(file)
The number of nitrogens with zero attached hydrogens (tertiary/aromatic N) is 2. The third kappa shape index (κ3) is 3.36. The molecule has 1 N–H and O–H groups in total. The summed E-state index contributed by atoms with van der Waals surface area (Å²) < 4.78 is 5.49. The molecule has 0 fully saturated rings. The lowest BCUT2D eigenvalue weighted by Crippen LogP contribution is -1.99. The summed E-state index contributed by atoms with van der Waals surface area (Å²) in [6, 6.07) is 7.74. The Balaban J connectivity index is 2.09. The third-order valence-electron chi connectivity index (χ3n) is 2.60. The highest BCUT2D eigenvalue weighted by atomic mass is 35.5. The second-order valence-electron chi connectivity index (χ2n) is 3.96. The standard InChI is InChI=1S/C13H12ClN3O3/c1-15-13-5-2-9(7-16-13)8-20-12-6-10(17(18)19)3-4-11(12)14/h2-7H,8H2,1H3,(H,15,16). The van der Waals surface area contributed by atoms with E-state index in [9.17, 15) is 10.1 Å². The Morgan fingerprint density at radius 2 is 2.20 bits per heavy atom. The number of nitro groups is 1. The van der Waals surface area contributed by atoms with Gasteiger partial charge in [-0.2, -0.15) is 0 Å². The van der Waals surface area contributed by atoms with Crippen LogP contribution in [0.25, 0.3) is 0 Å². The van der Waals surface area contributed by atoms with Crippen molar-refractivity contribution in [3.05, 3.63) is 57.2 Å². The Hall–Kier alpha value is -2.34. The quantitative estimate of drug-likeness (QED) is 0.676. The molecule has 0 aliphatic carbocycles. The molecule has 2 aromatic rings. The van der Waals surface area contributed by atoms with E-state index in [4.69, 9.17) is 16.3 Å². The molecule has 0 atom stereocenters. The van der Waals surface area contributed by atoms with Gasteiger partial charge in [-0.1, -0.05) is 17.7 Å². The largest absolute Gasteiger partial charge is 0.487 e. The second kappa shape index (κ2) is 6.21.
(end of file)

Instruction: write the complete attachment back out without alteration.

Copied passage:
The number of nitrogens with zero attached hydrogens (tertiary/aromatic N) is 2. The third kappa shape index (κ3) is 3.36. The molecule has 1 N–H and O–H groups in total. The summed E-state index contributed by atoms with van der Waals surface area (Å²) < 4.78 is 5.49. The molecule has 0 fully saturated rings. The lowest BCUT2D eigenvalue weighted by Crippen LogP contribution is -1.99. The summed E-state index contributed by atoms with van der Waals surface area (Å²) in [6, 6.07) is 7.74. The Balaban J connectivity index is 2.09. The third-order valence-electron chi connectivity index (χ3n) is 2.60. The highest BCUT2D eigenvalue weighted by atomic mass is 35.5. The second-order valence-electron chi connectivity index (χ2n) is 3.96. The standard InChI is InChI=1S/C13H12ClN3O3/c1-15-13-5-2-9(7-16-13)8-20-12-6-10(17(18)19)3-4-11(12)14/h2-7H,8H2,1H3,(H,15,16). The van der Waals surface area contributed by atoms with E-state index in [9.17, 15) is 10.1 Å². The Morgan fingerprint density at radius 2 is 2.20 bits per heavy atom. The number of nitro groups is 1. The van der Waals surface area contributed by atoms with Gasteiger partial charge in [-0.2, -0.15) is 0 Å². The van der Waals surface area contributed by atoms with Crippen LogP contribution in [0.25, 0.3) is 0 Å². The van der Waals surface area contributed by atoms with Crippen molar-refractivity contribution in [3.05, 3.63) is 57.2 Å². The Hall–Kier alpha value is -2.34. The quantitative estimate of drug-likeness (QED) is 0.676. The molecule has 0 aliphatic carbocycles. The molecule has 2 aromatic rings. The van der Waals surface area contributed by atoms with E-state index in [4.69, 9.17) is 16.3 Å². The molecule has 0 atom stereocenters. The van der Waals surface area contributed by atoms with Gasteiger partial charge in [-0.1, -0.05) is 17.7 Å². The largest absolute Gasteiger partial charge is 0.487 e. The second kappa shape index (κ2) is 6.21.